From the expert's point of view it provides an opportunity to review their position when all the evidence has been disclosed. Sometimes they find that the other expert has vital evidence which ahs not yet percolated its way across the divide. An experienced expert will also use the meeting to gauge how strongly the other side holds a particular view and why. This may not alter his own view, but maybe useful in court.
However, in order to save money, many of these meetings take place over the phone or by email. At least this stops those pesky lawyers trying to interfere &endash; or does it? During such meetings several version of the agreed text usually end up being produced ( my record so far is 14) and in all too many cases an expert uses such natural breaks to discuss strategy with their instructing solicitors. This is against the spirit of experts' meetings, but as nobody can ever prove that it ever happened .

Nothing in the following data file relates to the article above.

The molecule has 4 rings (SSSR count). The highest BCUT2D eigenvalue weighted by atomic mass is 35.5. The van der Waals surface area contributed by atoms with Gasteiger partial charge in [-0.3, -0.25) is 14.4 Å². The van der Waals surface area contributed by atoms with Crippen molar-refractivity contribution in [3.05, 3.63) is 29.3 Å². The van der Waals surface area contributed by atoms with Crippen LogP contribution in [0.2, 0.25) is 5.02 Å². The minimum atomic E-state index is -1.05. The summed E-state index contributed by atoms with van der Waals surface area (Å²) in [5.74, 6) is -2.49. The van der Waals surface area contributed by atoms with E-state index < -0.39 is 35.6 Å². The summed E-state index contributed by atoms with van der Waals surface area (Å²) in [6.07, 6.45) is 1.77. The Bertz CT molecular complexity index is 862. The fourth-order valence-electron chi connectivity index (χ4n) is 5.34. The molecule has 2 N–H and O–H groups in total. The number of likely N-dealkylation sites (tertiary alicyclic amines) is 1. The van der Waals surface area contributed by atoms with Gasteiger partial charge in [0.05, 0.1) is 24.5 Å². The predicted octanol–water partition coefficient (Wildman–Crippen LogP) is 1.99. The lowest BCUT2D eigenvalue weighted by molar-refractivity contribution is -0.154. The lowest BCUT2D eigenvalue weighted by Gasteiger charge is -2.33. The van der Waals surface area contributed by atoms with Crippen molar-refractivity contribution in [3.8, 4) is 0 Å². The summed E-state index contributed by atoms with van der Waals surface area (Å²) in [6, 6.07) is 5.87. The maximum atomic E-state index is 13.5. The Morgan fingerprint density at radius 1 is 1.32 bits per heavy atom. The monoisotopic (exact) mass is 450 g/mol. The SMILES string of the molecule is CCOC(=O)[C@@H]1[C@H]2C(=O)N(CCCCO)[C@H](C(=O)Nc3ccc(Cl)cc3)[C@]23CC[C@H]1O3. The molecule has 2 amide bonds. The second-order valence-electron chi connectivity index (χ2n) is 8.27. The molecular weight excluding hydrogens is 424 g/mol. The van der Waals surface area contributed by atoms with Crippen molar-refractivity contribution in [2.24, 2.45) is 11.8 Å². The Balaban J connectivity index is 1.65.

Such sequential meetings, especially those carried out by email, can take quite some time in terms of days elapsed if not in chargeable hours. So if time is of the essence, opt for a physical meeting if possible. We all know that experts can be busy, but nothing encourages sensible discussion and agreement more than a desire to get away and not have to return on another occasion.
Expert or lawyer, or worse?